Sunday, February 26

The Incredibly Close Aloneness

Yesterday I dared.  I stole my Saturday morning back from the slavering jaws of Revision and the murderous claws of Essay-writing and I went to the movies to see Extremely Loud and Incredibly Close.  My sudden burst of determination, desperation, and deliberation put my tears on a hair trigger.  I knew it was dark in the theatre, I knew the movie was going to be sad, and I knew that I was alone.  So I cried and cried and cried. 

Maybe it was because I'd read the book.  Maybe it was because I knew the hurts and pain and grief that Oskar felt because I had been there with him through the pages of Jonathan's beautiful, beautiful book.  I was hurt all over again, and I sobbed for him.  It was horribly sad, but how good it was to cry and feel slightly better, save for the pounding of the pulse in my hot temples.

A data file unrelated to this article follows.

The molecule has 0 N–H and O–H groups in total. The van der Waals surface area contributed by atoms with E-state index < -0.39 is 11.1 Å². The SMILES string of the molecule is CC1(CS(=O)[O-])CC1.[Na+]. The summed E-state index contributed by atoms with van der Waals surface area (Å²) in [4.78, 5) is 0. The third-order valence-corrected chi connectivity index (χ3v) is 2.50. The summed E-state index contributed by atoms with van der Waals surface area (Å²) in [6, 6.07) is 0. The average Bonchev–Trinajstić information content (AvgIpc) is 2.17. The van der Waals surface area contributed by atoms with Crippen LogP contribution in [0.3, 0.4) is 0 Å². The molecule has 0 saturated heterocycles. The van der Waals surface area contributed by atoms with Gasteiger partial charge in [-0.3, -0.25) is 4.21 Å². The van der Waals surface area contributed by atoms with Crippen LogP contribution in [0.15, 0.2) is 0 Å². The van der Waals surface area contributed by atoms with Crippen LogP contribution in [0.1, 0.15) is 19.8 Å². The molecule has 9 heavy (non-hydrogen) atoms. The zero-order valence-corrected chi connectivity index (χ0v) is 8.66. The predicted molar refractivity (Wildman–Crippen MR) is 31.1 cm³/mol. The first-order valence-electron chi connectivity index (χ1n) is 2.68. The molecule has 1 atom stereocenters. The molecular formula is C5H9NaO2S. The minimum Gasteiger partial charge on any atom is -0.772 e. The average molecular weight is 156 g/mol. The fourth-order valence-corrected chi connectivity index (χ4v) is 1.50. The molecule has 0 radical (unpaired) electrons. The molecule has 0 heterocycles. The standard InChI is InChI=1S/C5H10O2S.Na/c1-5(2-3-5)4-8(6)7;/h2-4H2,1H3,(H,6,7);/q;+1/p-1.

It was very good, which was better than I had hoped.  Some things I thought would get lost in film, but they managed to find ways to save some little things.  I thank them for it. 

When the movie was over, everyone seemed to be in a rush to get out, but I sat behind after everyone was gone and felt so surprised to have such a huge public place all to myself.  And the aloneness, not the lonliness, gave me the oppertunity to empty out my last tears in the dark and gather my tattered feelings. 

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